When is a stew not a stew? When it comes from another country, of course! Yes, I know that basically, they all start out with cubes of meat, and some add vegetables but that’s where the big changes come in. Every country – really every culture – has its own way of making “stew” or whatever they call it – different. The French use red wine…the Greeks use olives …and the Viennese?
Well, while Vienna is best known for its waltzes and its pastry, try this Beef Goulash and then waltz away to the pastry table!
Viennese Beef Goulash
- 2 – 3 large onions, sliced
- 1/2 c shortening (some bacon fat gives extra flavor and is traditional)
- 3 – 4 lbs. beef stew meat, cubed and trimmed of all fat
- 1-1/2 tsp. caraway seeds
- 1/2 tsp. marjoram
- 2 garlic cloves, minced
- 1 tsp. salt
- 5 peppercorns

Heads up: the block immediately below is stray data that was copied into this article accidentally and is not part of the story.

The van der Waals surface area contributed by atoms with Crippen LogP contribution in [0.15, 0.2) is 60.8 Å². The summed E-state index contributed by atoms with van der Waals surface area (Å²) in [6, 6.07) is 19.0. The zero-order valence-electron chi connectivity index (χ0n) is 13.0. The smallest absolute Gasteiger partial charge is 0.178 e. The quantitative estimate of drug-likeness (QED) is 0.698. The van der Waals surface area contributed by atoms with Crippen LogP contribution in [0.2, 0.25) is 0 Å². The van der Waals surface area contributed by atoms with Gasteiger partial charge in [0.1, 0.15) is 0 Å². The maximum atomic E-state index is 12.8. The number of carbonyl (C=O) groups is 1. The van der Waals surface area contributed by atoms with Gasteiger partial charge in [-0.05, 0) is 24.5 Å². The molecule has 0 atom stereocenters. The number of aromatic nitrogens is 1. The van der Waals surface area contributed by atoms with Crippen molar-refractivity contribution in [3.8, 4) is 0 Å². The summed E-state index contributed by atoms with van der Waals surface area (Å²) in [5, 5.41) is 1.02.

- 2 c plus 2 Tbsp water, divided
- 1/4 c ketchup
- 2 Tbsp. Hungarian paprika
- Cooked wide noodles, optional but traditional
This is easiest and best made in a pressure cooker. If you don’t have one, stovetop instructions are below.
PRESSURE COOKER: Using 6 qt. pressure cooker, sauté onion in fat for 5 minutes. Add beef cubes (they don’t have to be browned but can be if desired), caraway, marjoram, garlic, salt and peppercorns. Add 2 cups water, cover and cook at 10 lbs. pressure for 25 minutes. Combine ketchup, paprika and remaining 2 Tbsp. water. Add to pressure cooker, raise pressure to 15 lbs. and cook for another 5 minutes. Add additional paprika afterwards, if desired.
Serve over hot, lightly buttered noodles.
STOVE TOP: Use a 6 qt. Dutch oven, sauté onions as above; add all ingredients through 2 cups water. Bring to a boil, reduce heat and simmer for about 1-1/2 hours or until meat is tender. Add paprika/ketchup/water mixture from above, add and simmer an additional 10 – 20 minutes.
This is wonderful when made…but is even better if made 24-36 hours in advance and reheated before serving.